Black People with Discoid Lupus Skin Disease Exhibit Increased Skin Damage on Scalp and Ear
In a new study, Black people with discoid lupus erythematosus (DLE), a lupus skin disease characterized by discoid lesions (disc-shaped skin damage) on the body, exhibited increased prevalence of dyspigmentation (abnormal skin color) on the scalp and ear. Scarring alopecia, a form of hair loss, was also observed at an increased prevalence. Ethnic and minority groups, particularly Black people, are more likely to develop DLE than non-Black people with lupus.
Researchers examined a group of 183 people with DLE, 112 participants were Black and 71 were non-Black. Participants’ skin damage was measured using the Cutaneous Lupus Activity and Severity Index (CLASI). Black people had higher damage scores (10.0) than non-Blacks (6.0) and were up to almost 50x more likely to have dyspigmentation on their body. Skin damage to the scalp (82% vs. 48%) and ear (56% vs 35%) was also more common in Black people compared to non-Blacks, respectively, as well as hair loss (79% vs. 56%).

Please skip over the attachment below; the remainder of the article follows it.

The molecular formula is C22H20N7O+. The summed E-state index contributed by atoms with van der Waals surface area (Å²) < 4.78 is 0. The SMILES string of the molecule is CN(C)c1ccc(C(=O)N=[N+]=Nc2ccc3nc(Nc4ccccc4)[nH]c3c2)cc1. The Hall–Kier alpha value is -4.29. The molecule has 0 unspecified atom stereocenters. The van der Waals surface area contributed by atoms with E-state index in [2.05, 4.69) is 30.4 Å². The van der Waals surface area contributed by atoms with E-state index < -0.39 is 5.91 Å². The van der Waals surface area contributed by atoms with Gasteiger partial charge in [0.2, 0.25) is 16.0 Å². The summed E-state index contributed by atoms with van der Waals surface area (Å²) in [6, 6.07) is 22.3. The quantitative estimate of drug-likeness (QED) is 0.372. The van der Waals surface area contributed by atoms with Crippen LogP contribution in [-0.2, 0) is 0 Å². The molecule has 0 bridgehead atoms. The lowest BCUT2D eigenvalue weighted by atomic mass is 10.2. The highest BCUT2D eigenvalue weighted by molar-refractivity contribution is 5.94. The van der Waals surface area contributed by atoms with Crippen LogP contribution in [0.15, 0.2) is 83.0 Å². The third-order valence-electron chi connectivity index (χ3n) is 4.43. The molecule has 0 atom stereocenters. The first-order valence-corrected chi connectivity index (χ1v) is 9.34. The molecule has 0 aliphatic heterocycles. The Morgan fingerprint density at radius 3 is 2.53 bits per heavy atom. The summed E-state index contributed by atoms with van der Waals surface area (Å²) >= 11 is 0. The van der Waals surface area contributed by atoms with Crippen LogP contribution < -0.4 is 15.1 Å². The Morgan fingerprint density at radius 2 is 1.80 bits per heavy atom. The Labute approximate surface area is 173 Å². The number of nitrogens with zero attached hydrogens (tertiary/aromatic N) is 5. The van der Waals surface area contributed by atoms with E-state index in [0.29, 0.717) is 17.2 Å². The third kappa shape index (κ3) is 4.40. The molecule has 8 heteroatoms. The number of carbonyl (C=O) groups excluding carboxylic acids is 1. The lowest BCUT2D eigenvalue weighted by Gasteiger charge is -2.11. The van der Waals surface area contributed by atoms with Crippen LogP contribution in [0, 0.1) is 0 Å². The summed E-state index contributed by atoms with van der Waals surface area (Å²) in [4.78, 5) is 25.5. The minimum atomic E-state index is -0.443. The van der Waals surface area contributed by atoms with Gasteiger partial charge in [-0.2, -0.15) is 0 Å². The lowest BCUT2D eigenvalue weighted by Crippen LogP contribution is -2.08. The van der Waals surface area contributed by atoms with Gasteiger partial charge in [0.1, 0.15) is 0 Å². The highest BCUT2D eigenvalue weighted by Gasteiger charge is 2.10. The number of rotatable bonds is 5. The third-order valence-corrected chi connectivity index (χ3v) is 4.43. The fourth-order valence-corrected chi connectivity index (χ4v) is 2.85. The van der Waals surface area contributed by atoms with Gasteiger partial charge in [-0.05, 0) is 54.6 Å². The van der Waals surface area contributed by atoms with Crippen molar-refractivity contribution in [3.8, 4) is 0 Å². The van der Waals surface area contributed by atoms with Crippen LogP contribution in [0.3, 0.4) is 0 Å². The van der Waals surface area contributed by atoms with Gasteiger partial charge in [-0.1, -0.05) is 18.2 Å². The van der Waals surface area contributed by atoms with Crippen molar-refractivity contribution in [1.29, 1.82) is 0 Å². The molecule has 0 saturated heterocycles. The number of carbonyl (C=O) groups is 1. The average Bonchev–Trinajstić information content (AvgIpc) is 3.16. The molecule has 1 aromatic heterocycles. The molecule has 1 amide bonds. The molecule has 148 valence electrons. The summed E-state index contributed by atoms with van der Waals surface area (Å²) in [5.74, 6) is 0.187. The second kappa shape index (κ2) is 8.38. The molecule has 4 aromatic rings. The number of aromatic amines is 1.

Better understanding of racial differences in skin disease can help improve outcomes and quality of life for people with lupus. People diagnosed with DLE can be examined more closely for scalp and ear damage and for treatment needs.
Learn about skin conditions when living with lupus.
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